Wednesday, May 25, 2005

Turning water into water

Commentary by Dick Dorworth


Dick Dorworth

First, full disclosure. I drink bottled water. Carbonated. Probably a third of the water I drink comes from a bottle. At a certain point in life I became enamored (i.e. addicted) to bubbles in the water I drink, completely senseless behavior in terms of physical well-being. Since I live in Ketchum, where the municipal water system (and the local geography, environment, snow pack and watershed) provides at little cost some of the best drinking water in western America, bottled water is an expensive indulgence that does nothing tap water can't do to hydrate the body, satisfy thirst and do water's part in maintaining excellent health.

Until a few years ago, very few people in America drank bottled water, but thanks to an enormous marketing campaign (and the public's propensity to embrace affectation and the delusion of a fountain of youth and to confuse self-worth with image and consumerism with quality of life) it is now the fastest growing segment of the entire beverage industry. In volume, bottled water sales are second among all beverages in the U.S., having doubled between 1993 and 2003. Per capita, Americans drink nearly 25 gallons of bottled water a year.

Bottled water is one of the most successful marketing scams in the scam-filled history of American big business. P.T. Barnum's estimate of the public's sucker birth rate was off by a factor of at least a thousand. Barnum lived in a simpler time.

After conducting a survey of the bottled water industry and testing 103 brands, in 1999 the Natural Resources Defense Council (NRDC) published a major study entitled "Bottled Water: Pure Drink or Pure Hype?" The study found, among other things, that "one-third of the brands tested contained levels of contamination (including traces of arsenic and E. coli); that one-quarter of all bottled water is actually taken from the tap, filtered, and then sold back to the consumer; and that bottled water is generally subject to less-rigorous testing and lower purity standards than tap water."

Pepsi's Aquafina brand promotes itself with a tagline dripping with irony, cynicism and back-slapping marketing hype: "So pure we promise nothing."

Almost all bottled water brands in North America are owned by four corporations: Nestle, PepsiCo, Coca-Cola and Groupe Danone. The latter's products are distributed in America by Coca-Cola. The NRDC reports that the price gouging by these companies is a marketer's dream. For Coca-Cola and Pepsi, who draw their bottled water (and the water for their other beverages) from municipal taps (including Denver and Detroit), the markups are between 240 and 10,000 times from what they pay for the water and what they charge for it.

When one considers that municipal water systems are paid for in the first place by the very tax payers who later buy the water at 240 to 10,000 times what the bottler pays, it is, indeed, a marketer's dream. For Danone and Nestle it is even better, as the bottled water they sell comes from groundwater and streams for which they pay little or nothing. Gustave Levin, past chairman of Perrier, once remarked, "It struck me ... that all you had to do is take the water out of the ground and then sell it for more than the price of wine, milk or for that matter, oil."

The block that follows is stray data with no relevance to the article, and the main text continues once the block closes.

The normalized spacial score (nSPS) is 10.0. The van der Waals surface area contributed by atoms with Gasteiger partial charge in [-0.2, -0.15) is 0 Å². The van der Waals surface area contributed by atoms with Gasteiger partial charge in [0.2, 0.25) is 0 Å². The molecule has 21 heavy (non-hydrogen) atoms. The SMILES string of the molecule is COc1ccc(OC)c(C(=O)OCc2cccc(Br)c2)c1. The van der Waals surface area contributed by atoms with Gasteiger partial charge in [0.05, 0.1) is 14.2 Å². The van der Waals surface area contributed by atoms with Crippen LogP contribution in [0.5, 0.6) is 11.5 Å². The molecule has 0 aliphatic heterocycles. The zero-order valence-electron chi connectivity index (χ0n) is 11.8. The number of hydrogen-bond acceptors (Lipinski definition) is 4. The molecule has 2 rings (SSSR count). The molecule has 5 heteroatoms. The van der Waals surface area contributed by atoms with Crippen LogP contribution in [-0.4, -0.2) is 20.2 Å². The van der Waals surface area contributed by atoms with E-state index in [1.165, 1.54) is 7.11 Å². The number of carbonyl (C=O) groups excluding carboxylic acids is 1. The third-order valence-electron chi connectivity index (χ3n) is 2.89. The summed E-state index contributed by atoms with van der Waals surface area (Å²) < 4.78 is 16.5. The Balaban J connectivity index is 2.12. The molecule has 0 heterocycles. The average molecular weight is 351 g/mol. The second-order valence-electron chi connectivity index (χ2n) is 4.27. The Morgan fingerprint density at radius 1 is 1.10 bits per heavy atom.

It is not simply a matter of capitalism's motto, "what the market will bear," nor of the marketers in house slogan, "caveat emptor," as it would be if the living earth and the lives of its inhabitants were nothing more than line items in the ledgers of corporations so pure they promise nothing. In addition to the duplicity of selling to the public the public's own water at a staggering markup, these same companies produce dehydrating soft drinks and then promote bottled water as a solution to dehydration.

In addition to depleting aquifers in several places and taking over water sources that would more productively be used by and to benefit the public, the plastics used in bottled water have become a huge source of environmental contamination, from the process of manufacturing the plastics to their burial in the landfills of America. The plastics industry and the bottled water industry have opposed legislation promoting beverage container deposits which ensures high container recycling rates and reduces plastic container litter. Yet these same industries have completely misled the public by stamping a triangular logo on their products similar to the classic logo used for recycling, confusing consumers into believing these containers can be recycled. This misleading logo features three chasing arrows in a triangle surrounding a single digit, but it is hype and not to be confused with anything recyclable. It is estimated that more than 750,000,000 pounds of plastic bottles for water are sold each year, and most of those bottles wind up in landfills or are burned. They are toxic when burned and in landfills will eventually contribute to polluting the water tables from which the water came to fill them in the first place. It is a perverse and deadly reality of the snake oil corporate business of turning water into water.

Personally, I'm limiting my carbonated intake to a glass or two in the evenings until I can kick the habit.

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